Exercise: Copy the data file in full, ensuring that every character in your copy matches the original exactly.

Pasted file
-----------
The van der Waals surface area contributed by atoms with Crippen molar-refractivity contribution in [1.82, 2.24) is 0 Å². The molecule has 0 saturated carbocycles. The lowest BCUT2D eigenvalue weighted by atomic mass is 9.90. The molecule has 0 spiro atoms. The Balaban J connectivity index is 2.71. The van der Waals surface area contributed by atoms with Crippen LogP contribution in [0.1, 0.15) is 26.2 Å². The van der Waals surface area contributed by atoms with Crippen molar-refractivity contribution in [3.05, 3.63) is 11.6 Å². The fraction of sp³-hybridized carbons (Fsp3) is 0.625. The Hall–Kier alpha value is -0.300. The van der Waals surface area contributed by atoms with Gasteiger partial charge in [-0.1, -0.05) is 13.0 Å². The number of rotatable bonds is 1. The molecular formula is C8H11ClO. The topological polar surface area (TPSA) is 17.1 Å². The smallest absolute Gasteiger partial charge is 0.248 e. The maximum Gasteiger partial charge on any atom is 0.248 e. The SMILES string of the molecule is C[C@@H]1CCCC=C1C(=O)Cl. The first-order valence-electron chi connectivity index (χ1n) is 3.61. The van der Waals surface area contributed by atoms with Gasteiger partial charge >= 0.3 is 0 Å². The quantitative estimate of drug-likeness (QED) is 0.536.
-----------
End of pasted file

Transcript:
The van der Waals surface area contributed by atoms with Crippen molar-refractivity contribution in [1.82, 2.24) is 0 Å². The molecule has 0 saturated carbocycles. The lowest BCUT2D eigenvalue weighted by atomic mass is 9.90. The molecule has 0 spiro atoms. The Balaban J connectivity index is 2.71. The van der Waals surface area contributed by atoms with Crippen LogP contribution in [0.1, 0.15) is 26.2 Å². The van der Waals surface area contributed by atoms with Crippen molar-refractivity contribution in [3.05, 3.63) is 11.6 Å². The fraction of sp³-hybridized carbons (Fsp3) is 0.625. The Hall–Kier alpha value is -0.300. The van der Waals surface area contributed by atoms with Gasteiger partial charge in [-0.1, -0.05) is 13.0 Å². The number of rotatable bonds is 1. The molecular formula is C8H11ClO. The topological polar surface area (TPSA) is 17.1 Å². The smallest absolute Gasteiger partial charge is 0.248 e. The maximum Gasteiger partial charge on any atom is 0.248 e. The SMILES string of the molecule is C[C@@H]1CCCC=C1C(=O)Cl. The first-order valence-electron chi connectivity index (χ1n) is 3.61. The van der Waals surface area contributed by atoms with Gasteiger partial charge >= 0.3 is 0 Å². The quantitative estimate of drug-likeness (QED) is 0.536.